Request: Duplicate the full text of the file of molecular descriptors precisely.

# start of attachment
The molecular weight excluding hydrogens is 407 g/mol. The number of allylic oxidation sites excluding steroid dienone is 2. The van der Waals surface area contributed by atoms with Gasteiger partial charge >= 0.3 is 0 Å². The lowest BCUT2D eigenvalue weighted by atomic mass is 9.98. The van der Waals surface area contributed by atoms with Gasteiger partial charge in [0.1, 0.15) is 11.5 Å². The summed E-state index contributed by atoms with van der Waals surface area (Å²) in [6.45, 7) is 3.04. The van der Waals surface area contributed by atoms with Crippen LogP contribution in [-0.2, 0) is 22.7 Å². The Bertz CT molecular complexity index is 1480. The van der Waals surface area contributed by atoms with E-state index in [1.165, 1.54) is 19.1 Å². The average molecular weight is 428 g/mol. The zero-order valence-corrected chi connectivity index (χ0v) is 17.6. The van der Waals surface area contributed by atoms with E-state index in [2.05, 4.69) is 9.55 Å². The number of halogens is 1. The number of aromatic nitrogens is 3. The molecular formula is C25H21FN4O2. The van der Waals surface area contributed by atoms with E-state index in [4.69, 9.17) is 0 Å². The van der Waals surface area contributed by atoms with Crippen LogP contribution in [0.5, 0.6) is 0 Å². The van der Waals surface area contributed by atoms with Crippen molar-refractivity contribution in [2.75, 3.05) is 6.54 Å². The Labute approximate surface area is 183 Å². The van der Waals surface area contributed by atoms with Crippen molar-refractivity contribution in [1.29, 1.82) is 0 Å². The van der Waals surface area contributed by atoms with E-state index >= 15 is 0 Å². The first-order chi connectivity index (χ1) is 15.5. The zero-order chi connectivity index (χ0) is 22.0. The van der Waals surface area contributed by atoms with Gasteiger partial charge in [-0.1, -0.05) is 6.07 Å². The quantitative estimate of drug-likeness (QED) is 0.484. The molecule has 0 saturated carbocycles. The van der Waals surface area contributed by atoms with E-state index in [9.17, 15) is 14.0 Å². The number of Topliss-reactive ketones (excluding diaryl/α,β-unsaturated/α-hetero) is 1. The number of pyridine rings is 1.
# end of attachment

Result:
The molecular weight excluding hydrogens is 407 g/mol. The number of allylic oxidation sites excluding steroid dienone is 2. The van der Waals surface area contributed by atoms with Gasteiger partial charge >= 0.3 is 0 Å². The lowest BCUT2D eigenvalue weighted by atomic mass is 9.98. The van der Waals surface area contributed by atoms with Gasteiger partial charge in [0.1, 0.15) is 11.5 Å². The summed E-state index contributed by atoms with van der Waals surface area (Å²) in [6.45, 7) is 3.04. The van der Waals surface area contributed by atoms with Crippen LogP contribution in [-0.2, 0) is 22.7 Å². The Bertz CT molecular complexity index is 1480. The van der Waals surface area contributed by atoms with E-state index in [1.165, 1.54) is 19.1 Å². The average molecular weight is 428 g/mol. The zero-order valence-corrected chi connectivity index (χ0v) is 17.6. The van der Waals surface area contributed by atoms with E-state index in [2.05, 4.69) is 9.55 Å². The number of halogens is 1. The number of aromatic nitrogens is 3. The molecular formula is C25H21FN4O2. The van der Waals surface area contributed by atoms with E-state index in [4.69, 9.17) is 0 Å². The van der Waals surface area contributed by atoms with Crippen LogP contribution in [0.5, 0.6) is 0 Å². The van der Waals surface area contributed by atoms with Crippen molar-refractivity contribution in [2.75, 3.05) is 6.54 Å². The Labute approximate surface area is 183 Å². The van der Waals surface area contributed by atoms with Crippen molar-refractivity contribution in [1.29, 1.82) is 0 Å². The van der Waals surface area contributed by atoms with E-state index >= 15 is 0 Å². The first-order chi connectivity index (χ1) is 15.5. The zero-order chi connectivity index (χ0) is 22.0. The van der Waals surface area contributed by atoms with Gasteiger partial charge in [-0.1, -0.05) is 6.07 Å². The quantitative estimate of drug-likeness (QED) is 0.484. The molecule has 0 saturated carbocycles. The van der Waals surface area contributed by atoms with E-state index in [9.17, 15) is 14.0 Å². The number of Topliss-reactive ketones (excluding diaryl/α,β-unsaturated/α-hetero) is 1. The number of pyridine rings is 1.